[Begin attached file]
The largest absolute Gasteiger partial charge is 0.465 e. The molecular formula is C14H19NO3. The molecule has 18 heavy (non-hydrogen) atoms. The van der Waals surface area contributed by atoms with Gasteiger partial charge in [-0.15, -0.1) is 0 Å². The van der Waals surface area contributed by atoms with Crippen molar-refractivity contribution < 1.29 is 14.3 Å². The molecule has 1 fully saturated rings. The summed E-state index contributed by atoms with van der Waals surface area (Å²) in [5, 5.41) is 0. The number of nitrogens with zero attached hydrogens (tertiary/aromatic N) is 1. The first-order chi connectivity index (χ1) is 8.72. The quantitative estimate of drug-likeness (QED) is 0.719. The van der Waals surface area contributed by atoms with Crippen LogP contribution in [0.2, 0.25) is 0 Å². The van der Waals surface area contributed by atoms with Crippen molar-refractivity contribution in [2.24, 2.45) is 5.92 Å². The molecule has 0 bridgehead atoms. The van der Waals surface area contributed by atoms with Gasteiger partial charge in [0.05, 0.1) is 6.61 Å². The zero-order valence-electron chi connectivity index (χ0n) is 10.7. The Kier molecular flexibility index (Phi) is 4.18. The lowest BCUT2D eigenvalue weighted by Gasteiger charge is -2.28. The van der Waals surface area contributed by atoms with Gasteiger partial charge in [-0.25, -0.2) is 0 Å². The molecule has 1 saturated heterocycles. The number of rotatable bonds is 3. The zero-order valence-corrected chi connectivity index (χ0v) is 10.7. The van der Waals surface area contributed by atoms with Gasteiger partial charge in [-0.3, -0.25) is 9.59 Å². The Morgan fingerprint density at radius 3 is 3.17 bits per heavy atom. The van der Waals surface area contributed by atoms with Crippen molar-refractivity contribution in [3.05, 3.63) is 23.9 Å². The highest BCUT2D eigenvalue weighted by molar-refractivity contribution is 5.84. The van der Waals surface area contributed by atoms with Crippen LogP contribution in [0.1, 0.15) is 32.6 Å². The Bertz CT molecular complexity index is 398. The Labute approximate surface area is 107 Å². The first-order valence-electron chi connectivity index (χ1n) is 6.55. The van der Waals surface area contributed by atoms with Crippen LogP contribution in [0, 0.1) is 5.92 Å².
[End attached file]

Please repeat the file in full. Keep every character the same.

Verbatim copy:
The largest absolute Gasteiger partial charge is 0.465 e. The molecular formula is C14H19NO3. The molecule has 18 heavy (non-hydrogen) atoms. The van der Waals surface area contributed by atoms with Gasteiger partial charge in [-0.15, -0.1) is 0 Å². The van der Waals surface area contributed by atoms with Crippen molar-refractivity contribution < 1.29 is 14.3 Å². The molecule has 1 fully saturated rings. The summed E-state index contributed by atoms with van der Waals surface area (Å²) in [5, 5.41) is 0. The number of nitrogens with zero attached hydrogens (tertiary/aromatic N) is 1. The first-order chi connectivity index (χ1) is 8.72. The quantitative estimate of drug-likeness (QED) is 0.719. The van der Waals surface area contributed by atoms with Crippen LogP contribution in [0.2, 0.25) is 0 Å². The van der Waals surface area contributed by atoms with Crippen molar-refractivity contribution in [2.24, 2.45) is 5.92 Å². The molecule has 0 bridgehead atoms. The van der Waals surface area contributed by atoms with Gasteiger partial charge in [0.05, 0.1) is 6.61 Å². The zero-order valence-electron chi connectivity index (χ0n) is 10.7. The Kier molecular flexibility index (Phi) is 4.18. The lowest BCUT2D eigenvalue weighted by Gasteiger charge is -2.28. The van der Waals surface area contributed by atoms with Gasteiger partial charge in [-0.25, -0.2) is 0 Å². The molecule has 1 saturated heterocycles. The number of rotatable bonds is 3. The zero-order valence-corrected chi connectivity index (χ0v) is 10.7. The van der Waals surface area contributed by atoms with Gasteiger partial charge in [-0.3, -0.25) is 9.59 Å². The Morgan fingerprint density at radius 3 is 3.17 bits per heavy atom. The van der Waals surface area contributed by atoms with Crippen molar-refractivity contribution in [3.05, 3.63) is 23.9 Å². The highest BCUT2D eigenvalue weighted by molar-refractivity contribution is 5.84. The van der Waals surface area contributed by atoms with Crippen LogP contribution in [0.1, 0.15) is 32.6 Å². The Bertz CT molecular complexity index is 398. The Labute approximate surface area is 107 Å². The first-order valence-electron chi connectivity index (χ1n) is 6.55. The van der Waals surface area contributed by atoms with Crippen LogP contribution in [0, 0.1) is 5.92 Å².